This is topical. This is risky. Could get me into trouble. It’s about skin colour. And differences. And how to deal with the differences. Dangerous territory. Have to tread carefully.
It’s actually about a memorable Christmas present.
We’re in the early 1980’s, in Saudi Arabia. As you might expect Christmas isn’t officially celebrated there. As you might expect if you’ve read earlier blogs, the expats definitely did celebrate, in their own way.
Barbara had invited me to her house in a very large compound, for some socialising and then dinner with all the trimmings – truly all the trimmings. “Come by at 11am”, she said. So I did. It turned out there were four of us: Barbara, Samuel, Gunter and little me, all good friends.
A few drinks – and even tea and coffee if we didn’t want ‘drinks’ – and well-wishing and chat, and then she looked at her watch and said she’d like to give us our presents. We sat, waiting. “Get up”, she said, “and follow me”. So up we got, and follow her we did, out of her house, along a couple of streets to another villa. She rang the bell and Mary, whom we did not know, welcomed us in. “Merry Christmas!” What on earth was going on?
Another drink for each of us, and then Mary led us to another room. It wasn’t large. One whole wall was mirrored and illuminated. Against the mirror was a wall-to-wall desk. At the desk, facing the long mirror, three chairs. “Sit down,” she said. So Gunter, Sam and I sat down, uneasily, looking at each other in the mirror. Mary and Barbara then explained. The three guys inwardly groaned. “Oh no! Surely not!”. But it was Christmas, and a Christmas present, so we put on brave faces, those brave faces, inwardly groaning, that we could clearly see reflected in front of us.
The embarrassment! How long would it last? In fact the embarrassment lasted about three minutes. It then became fascinating, absorbing, developing a new sensitivity.
Sam, an American petroleum engineer, was black, Gunter was Pakistani/German, and I was white. Mary had a large stock of plain coloured fabrics, all colours of the rainbow and well beyond the rainbow; and multiple shades of each. They were for our shoulders. She would put a blue on Gunter and ask our opinions. Did it ‘enhance’ him? No. Well how about this shade, slightly paler? Not really, has to be darker. OK this one, a little darker? No, still darker. OK And this? Ah. That really makes an impact. And greens and yellows and reds and creams and greys and pinks, and far more. And for Sam. And for David. Backwards and forwards on our shoulders, colours and shades and nuances as we commented on ourselves and on each other.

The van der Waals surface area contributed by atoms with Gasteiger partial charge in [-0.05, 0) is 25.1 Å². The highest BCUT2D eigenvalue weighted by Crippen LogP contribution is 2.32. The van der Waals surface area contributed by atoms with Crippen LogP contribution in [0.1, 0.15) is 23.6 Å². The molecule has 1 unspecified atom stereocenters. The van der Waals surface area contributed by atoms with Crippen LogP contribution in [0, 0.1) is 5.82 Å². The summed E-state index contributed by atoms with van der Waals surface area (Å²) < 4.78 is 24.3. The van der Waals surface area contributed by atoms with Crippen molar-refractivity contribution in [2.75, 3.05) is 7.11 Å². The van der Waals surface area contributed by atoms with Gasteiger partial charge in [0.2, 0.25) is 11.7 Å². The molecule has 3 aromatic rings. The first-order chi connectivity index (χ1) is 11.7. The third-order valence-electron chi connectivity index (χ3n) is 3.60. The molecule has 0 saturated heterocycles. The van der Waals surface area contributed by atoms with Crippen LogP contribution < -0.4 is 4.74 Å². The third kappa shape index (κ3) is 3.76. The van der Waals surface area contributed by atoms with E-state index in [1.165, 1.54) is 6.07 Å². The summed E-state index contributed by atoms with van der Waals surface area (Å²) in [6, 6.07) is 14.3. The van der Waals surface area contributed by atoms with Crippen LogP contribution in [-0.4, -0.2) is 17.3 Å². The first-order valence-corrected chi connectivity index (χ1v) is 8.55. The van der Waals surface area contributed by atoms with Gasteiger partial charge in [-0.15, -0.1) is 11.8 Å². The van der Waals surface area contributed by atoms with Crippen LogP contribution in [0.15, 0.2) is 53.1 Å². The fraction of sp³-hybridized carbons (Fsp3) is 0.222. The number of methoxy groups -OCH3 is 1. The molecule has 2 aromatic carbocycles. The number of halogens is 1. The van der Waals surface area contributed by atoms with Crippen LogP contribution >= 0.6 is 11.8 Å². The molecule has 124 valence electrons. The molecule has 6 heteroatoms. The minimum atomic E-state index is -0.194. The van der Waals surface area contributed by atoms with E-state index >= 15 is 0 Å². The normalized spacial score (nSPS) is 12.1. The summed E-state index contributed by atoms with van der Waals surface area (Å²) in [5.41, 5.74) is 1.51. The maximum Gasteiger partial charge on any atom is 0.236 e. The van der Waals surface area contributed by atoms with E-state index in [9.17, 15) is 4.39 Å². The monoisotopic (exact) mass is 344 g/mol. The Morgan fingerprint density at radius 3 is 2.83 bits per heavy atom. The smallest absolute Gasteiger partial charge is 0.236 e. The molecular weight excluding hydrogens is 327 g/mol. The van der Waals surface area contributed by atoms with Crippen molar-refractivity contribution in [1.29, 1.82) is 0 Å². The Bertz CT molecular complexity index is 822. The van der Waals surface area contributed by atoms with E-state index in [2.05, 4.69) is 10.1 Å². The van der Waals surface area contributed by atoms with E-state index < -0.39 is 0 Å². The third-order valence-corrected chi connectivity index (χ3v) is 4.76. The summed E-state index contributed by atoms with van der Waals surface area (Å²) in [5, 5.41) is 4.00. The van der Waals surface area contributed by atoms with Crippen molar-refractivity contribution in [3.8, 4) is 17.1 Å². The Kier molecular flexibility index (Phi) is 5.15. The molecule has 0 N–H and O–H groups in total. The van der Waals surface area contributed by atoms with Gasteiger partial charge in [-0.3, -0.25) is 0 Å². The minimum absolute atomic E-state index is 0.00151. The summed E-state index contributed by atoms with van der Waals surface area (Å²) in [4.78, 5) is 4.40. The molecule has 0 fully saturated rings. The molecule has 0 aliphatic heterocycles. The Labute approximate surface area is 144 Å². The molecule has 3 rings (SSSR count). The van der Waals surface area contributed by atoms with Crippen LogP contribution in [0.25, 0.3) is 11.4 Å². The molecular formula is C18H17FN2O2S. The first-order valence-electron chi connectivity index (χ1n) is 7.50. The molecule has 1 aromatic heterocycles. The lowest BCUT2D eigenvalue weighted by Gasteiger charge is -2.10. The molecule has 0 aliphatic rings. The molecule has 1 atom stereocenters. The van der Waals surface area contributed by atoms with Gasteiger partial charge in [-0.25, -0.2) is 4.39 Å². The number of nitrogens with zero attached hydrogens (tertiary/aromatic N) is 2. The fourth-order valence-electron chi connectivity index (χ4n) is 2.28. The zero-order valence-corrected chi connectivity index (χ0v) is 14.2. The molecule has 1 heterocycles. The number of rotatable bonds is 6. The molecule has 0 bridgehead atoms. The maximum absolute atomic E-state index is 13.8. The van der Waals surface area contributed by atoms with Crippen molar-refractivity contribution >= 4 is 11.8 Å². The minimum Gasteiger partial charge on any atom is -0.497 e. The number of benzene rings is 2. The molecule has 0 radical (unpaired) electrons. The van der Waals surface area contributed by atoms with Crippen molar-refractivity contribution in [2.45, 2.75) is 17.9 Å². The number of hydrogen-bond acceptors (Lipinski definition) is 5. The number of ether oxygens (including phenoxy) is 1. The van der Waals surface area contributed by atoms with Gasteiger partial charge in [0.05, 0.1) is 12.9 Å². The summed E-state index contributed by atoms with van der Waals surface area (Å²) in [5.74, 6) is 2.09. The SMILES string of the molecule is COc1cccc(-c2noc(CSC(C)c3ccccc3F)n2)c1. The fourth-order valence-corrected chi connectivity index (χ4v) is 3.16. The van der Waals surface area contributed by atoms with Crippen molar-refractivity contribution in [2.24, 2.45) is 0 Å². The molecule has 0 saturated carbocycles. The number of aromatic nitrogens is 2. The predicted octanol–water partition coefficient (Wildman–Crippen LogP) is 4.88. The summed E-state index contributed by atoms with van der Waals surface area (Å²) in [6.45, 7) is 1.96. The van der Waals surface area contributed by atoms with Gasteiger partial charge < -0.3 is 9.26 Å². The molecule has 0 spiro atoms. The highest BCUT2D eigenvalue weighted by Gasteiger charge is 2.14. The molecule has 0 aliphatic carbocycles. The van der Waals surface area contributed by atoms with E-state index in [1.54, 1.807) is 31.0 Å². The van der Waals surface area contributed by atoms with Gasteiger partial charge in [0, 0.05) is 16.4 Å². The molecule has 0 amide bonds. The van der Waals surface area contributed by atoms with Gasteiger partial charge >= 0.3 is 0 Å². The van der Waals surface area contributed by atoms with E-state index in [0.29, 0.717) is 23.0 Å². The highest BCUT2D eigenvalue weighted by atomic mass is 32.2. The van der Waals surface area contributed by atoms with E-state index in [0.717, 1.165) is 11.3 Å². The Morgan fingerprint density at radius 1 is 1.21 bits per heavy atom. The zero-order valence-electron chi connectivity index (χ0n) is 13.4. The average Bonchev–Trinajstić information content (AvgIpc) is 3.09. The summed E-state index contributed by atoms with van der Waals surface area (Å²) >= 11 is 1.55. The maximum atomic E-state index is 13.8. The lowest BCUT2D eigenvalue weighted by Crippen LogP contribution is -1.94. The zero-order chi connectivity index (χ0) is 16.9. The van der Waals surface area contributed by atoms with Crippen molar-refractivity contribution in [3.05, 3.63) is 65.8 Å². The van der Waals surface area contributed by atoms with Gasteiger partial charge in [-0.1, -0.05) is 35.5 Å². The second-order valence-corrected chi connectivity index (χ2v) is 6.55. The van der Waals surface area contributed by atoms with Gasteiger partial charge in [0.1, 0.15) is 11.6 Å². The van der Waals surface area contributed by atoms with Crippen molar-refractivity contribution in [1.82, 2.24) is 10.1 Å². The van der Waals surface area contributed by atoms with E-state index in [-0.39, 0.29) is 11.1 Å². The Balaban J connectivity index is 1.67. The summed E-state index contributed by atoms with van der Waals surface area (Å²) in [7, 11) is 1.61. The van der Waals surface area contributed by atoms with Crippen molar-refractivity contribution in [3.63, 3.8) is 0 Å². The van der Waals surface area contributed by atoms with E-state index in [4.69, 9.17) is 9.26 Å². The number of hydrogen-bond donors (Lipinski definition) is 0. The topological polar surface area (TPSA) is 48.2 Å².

It certainly wasn’t what we’d expected. And it certainly wasn’t a relaxed start. Three embarrassed men, as I said. But after a few minutes we looked at each other – easy, in the mirror – and realised that this was truly fascinating. Absorbing. Sensitising. So unashamedly, with real interest and a lot of laughter, we went through the whole range of colours, the palette, identifying those slight variations that made such a difference to the native skin tone.
Each time we settled on a shade that seemed to truly enhance Sam or Gunter or me, Mary would provide a small swatch for us to take away. I still have mine, thirty pieces in a neat case. The idea was that whenever we bought clothes we should take them with us. Only choose garments that match those shades. End up with a wardrobe of perfectly colour co-ordinated items, the whole ensemble giving impact to our individual native hue.
Mary had a franchise. My little case of swatches is titled ‘Man For All Seasons’. We’re now almost 40 years on. Have I used it? No. Frankly I couldn’t see myself showing it to shop assistants. Was it a wasted present, then? No. Some new learning. A new colour sensitivity. And for we three a surprisingly enjoyable and memorable Christmas. Guess what we talked about over the dinner table.
So there we are: skin colour, differences, and one way to treat them. Wasn’t offensive, was it?